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SA retirement funds at a tipping point

Rarely has the savings industry faced such an uncertain future. Politics and Covid are a toxic mix.
Image: Shutterstock

SA retirement funds are at a tipping point. They’re at the mercy of two major imponderables: country risk and Covid risk. Hardly could they have conflated at a more unsettling moment. The outcomes are neither reasonably predictable – for upward or downward tips – nor practically controllable.

What’s to be done? Sit tight and pray.

Known unknown 1

Country risk, long in the aggravation, reaches its apex with imminent sequels to the Zondo commission of inquiry into state capture. At best, the bad guys identified at Zondo are arrested, charged, convicted and dispossessed.

It’s the essential catalyst to trigger business and investment confidence. Bluntly, in a protracted course of varying intensity, it’s the difference between upholding and shredding the Constitution.

At worst, in the mobilization of dark forces against him, Cyril Ramaphosa doesn’t see out this year in the presidency. The circumstances of his departure are as much a subject for speculation as the identification and credentials of his successor. Coming atop a bleak economy, where record numbers of unemployed people depend for their livelihoods on relief measures that cannot be extended indefinitely, such negatives are daunting.

Typically, markets factor the best and the worst. For defence against the worst, there’s a surge in promoting (and profiting from) increased levels of offshore investment. At the presidential summit on infrastructure investment last June, for example, one asset manager proposed the introduction of prescribed assets (to fund infrastructure investment) in exchange for a higher level of allowable offshore investment.

It was for Ramaphosa to differentiate between proposals motivated by national interest as opposed to self-interest. While offshore gathers favour, to judge by the noise, it’s not necessarily a one-way street.

For one thing, the extent of offshore exposure is effectively higher than the 30% ceiling allowed under Regulation 28 of the Pension Funds Act. This is because of the large-cap rand hedges, listed on the JSE, which are outside the 30% (a prudential guideline for portfolio diversification, not to be confused with exchange controls).

Second, a reallocation to offshore investments will reduce the availability of resources for infrastructure investments. As the latter is required for SA economic growth and social stability, there’s no domestic benefit from pursuit of shares in Tesla and Apple.

Third, timing on the rand can be decidedly wonky.

It was from the depth of the 2008-09 global financial crisis that SA’s domestic equity funds outperformed (see graph above). Short memories of those days belong to those same experts who, followers of fashion, then exhorted the virtues of staying home.

Known unknown 2

Covid risk represents the further layer of complication. Nobody, but nobody, can be so brave or foolish as to predict the return to something that resembles pre-Covid normality. It might happen in fits and starts, as inoculations are rolled out, or it might take years, as mutations defy vaccinations. Asset allocations and share selections aren’t for sissies. The point for retirement funds, critically, is the durability of present trends.

The longer that Covid threatens, and there’s enforcement of countermeasures to restrict economic activity, the greater the negative impact on fund contributions and withdrawals.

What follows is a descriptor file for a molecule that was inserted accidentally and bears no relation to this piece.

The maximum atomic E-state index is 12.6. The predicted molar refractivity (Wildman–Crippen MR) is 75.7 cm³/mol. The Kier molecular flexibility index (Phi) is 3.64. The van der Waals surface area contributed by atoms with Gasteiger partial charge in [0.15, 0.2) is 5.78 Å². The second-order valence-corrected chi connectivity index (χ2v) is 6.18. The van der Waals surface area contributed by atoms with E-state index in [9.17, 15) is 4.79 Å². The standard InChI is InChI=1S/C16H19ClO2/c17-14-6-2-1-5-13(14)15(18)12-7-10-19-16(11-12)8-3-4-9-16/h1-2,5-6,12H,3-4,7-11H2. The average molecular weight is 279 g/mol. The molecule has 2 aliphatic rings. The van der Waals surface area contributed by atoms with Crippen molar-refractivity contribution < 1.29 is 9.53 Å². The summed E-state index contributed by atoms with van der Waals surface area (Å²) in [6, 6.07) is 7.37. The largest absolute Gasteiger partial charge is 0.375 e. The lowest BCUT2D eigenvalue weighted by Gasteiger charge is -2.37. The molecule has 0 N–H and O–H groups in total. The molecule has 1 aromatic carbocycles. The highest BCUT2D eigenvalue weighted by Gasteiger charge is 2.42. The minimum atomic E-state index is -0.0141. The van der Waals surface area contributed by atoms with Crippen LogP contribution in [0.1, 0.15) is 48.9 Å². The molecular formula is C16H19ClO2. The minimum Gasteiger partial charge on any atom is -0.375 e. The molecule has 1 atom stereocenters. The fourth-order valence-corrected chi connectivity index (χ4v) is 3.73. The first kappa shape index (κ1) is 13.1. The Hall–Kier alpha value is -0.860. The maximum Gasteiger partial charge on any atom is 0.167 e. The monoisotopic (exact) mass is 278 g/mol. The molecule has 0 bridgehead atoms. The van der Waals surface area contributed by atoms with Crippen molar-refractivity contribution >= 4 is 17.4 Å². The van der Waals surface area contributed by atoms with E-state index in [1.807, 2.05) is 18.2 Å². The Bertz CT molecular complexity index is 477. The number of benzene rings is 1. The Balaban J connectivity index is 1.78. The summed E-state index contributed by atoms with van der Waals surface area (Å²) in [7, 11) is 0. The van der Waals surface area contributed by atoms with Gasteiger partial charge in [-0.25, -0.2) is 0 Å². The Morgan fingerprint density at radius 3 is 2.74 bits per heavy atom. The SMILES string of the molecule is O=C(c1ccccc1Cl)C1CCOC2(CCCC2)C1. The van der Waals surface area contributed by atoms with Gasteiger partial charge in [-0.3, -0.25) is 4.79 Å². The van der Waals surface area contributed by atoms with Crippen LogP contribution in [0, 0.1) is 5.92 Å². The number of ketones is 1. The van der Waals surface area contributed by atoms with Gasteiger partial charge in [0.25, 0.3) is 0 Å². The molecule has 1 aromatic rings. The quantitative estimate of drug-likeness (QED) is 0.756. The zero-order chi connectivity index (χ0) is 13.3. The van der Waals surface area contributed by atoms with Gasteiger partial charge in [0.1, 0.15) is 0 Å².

Contributions to funds from employers would logically be reducing, and withdrawals by employees increasing, as they respectively battle to keep their heads above water. Both ways, it’s thoroughly unhelpful to the welfare of future retirees and the capital formation that backs public expenditures.

How bad is it? Not too bad so far, considering that one year of Covid is past. But inevitably, on a perpetuation of existing trends, company profits and savings levels will gradually dissipate.

The more that incomes are lost or reduced, through retrenchments or furloughs, the more reliance is placed on retirement funds as the pocket of last resort (TT Dec ’20-Feb ’21).

In effect, the system allows so much leakage that there’s no barrier to retain money in a fund when the money is needed for lifestyle sustenance. On resignation or retrenchment, the floodgates open. On “excess deaths’, as they’re wistfully described, there’d also be excess payouts.

Alive to the danger of retirement funds being accessed as transmission accounts, National Treasury has tightened withdrawal provisions so that only one-third of the member’s fund interest may be taken as a lump sum (with the balance as an annuity) on the member’s retirement.

The exception is for a fund interest of below R247 500, all of which can be taken in cash. The overwhelming number of blue-collar workers, who fall into this category, tend not to preserve. Some even prefer to resign than await their lump sums.

Treasury-imposed carrots and sticks hold retirement funds together. They could be academic on retrenchment when the member, bereft of an income or other support for sustenance, is forced by financial distress to cash in his or her retirement savings. That’s notwithstanding the huge disadvantages in terms of tax, loss of compound interest and lack of protection for future years.

Larger administrators of retirement funds have quantified their experiences over different review periods. This largest is Alexander Forbes. Its chief executive, Dawie de Villiers, painted a dour picture in his presentation of interim results for the six months to end-September (see slide below).

Much the same is found by Nashalin Portrag, head of FundsAtWork at Momentum Corporate: “Our analysis shows that around 10% of employers are still (by early February) receiving the Covid relief offered in March 2020. Some employers have had to cut the salaries of employees or put them on unpaid leave.

“During the second half of 2020, retrenchments peaked at three times our normal average. We expect that the severe pressure that Covid and the lockdown placed on employers and employees will continue into 2021, but most likely to a lesser extent.”